With the Mac App Store, as promised by Apple, you can buy apps once and install everywhere. As long as you make sure all the computers you’re willing to install apps on are your personal Macs (and you’re not trying to pirate apps that don’t come with proper receipt validation), you can purchase apps on your first Mac, and then pass them along to as many machines as you want. From a user perspective, this is just great — although it sort of kills the concept of “family licenses” we were used to in pre-App Store days.
If you have downloaded some apps on your first machine, fire up the second one and log in the Mac App Store with the same credentials. Head over the Purchases tab, which is where Apple lists all the apps you’ve downloaded for free and bought and also happens to be one of the coolest features of the Mac App Store. If no Mac App Store apps are installed on the second machine, but you know you purchased some already, you will find a list of all those apps with an “Install” label next to them, inside a dark grey box. Those are apps you bought on the first machine with your account, and are ready to be downloaded for free again. Hit “Install”, and the apps will start jumping to your Mac dock.
The easy installation process of the Mac App Store, already discussed here, marks another, perhaps secondary, milestone for Apple: users don’t have to mess with .DMG files anymore. Until this morning, in fact, most of the apps we downloaded from developers’ websites came in these obscure things called .DMG we had to mount in the Finder, open, unmount and trash. We discussed the problem with Mac software installation in the past, too. Extracting an application from a .DMG file was not intuitive and was a procedure that created several problems for the average users such as constantly mounted .DMG files in the Finder, users unable to run apps after a logout because they didn’t take them out of a .DMG, applications scattered all over the place because .DMG files didn’t exactly force you to put apps inside the Applications folder (even though they tried to make it easy to do so). The problem with apps packaged inside .DMG archives was long-debated in the Mac community, and many developers tried to optimize the system in the past to get the best out of it and make sure users wouldn’t be confused. Some suggested that compressing applications inside a .zip archive was a better move, other sticked with .DMG and moved along. This ends (partially) today, with the Mac App Store.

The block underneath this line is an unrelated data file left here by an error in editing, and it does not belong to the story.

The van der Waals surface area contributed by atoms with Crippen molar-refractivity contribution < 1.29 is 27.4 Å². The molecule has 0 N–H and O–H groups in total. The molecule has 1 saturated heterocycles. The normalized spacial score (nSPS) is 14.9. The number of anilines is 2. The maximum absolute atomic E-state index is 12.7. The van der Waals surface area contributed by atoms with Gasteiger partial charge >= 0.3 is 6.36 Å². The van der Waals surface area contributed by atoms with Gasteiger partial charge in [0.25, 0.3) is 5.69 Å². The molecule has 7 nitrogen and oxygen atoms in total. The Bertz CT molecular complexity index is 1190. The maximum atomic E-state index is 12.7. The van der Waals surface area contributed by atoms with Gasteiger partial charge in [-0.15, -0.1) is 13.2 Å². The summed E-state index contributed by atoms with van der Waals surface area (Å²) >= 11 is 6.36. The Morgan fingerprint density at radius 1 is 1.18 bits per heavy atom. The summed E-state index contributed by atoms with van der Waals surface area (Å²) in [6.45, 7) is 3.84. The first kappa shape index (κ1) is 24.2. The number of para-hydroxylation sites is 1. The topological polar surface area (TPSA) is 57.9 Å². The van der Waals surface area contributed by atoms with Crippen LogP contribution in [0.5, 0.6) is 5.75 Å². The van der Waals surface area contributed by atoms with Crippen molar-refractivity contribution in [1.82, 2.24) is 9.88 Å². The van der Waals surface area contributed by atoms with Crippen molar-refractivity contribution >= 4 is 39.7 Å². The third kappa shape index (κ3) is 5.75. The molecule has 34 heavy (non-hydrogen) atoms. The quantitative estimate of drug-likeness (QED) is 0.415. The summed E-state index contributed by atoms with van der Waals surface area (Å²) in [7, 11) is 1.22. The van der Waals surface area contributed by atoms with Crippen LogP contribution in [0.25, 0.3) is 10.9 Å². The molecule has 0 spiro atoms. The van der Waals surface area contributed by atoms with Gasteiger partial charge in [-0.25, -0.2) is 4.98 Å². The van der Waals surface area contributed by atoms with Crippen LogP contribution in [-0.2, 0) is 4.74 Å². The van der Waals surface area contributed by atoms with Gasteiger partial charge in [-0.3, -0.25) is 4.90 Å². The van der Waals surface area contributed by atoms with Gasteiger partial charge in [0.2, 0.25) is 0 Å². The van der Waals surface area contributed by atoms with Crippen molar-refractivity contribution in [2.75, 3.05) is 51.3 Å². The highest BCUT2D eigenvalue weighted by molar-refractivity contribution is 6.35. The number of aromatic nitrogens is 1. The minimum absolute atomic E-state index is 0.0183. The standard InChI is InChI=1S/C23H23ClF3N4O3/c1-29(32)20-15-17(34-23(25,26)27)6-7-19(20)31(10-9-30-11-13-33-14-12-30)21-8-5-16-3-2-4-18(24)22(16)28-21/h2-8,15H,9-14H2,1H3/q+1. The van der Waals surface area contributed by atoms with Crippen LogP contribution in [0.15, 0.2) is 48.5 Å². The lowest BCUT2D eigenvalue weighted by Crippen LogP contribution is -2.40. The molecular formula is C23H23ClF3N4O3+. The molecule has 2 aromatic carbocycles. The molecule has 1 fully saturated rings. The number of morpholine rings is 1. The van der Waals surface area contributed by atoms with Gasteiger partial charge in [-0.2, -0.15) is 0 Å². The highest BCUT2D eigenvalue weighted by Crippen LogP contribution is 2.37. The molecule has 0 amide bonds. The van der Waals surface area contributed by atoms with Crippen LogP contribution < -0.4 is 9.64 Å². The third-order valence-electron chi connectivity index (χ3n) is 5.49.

I say partially because the Mac App Store doesn’t allow for trials and demoes, and users still can head over a developer’s website to “try before they buy”. That trial is still packaged inside a .DMG or .zip file. This means the issue is still alive and kicking somewhere, but the Mac App Store is already quickly putting it in the shadows of OS X history. A 1800% higher adoption rate on day one thanks to the Mac App Store isn’t a shabby result, after all. Looking forward, the Mac App Store is promising and the first numbers we’re getting show that there was a real need for a unified Store on OS X — we’ll have to wait and see how Apple replicates the success of the iOS App Stores in the long term.
Still, even if we don’t have any clear idea of the success of the Mac App Store or the stats that it will generate two weeks from now, one thing is for sure: the Mac App Store is offering a better way to install apps. With no .DMG at all.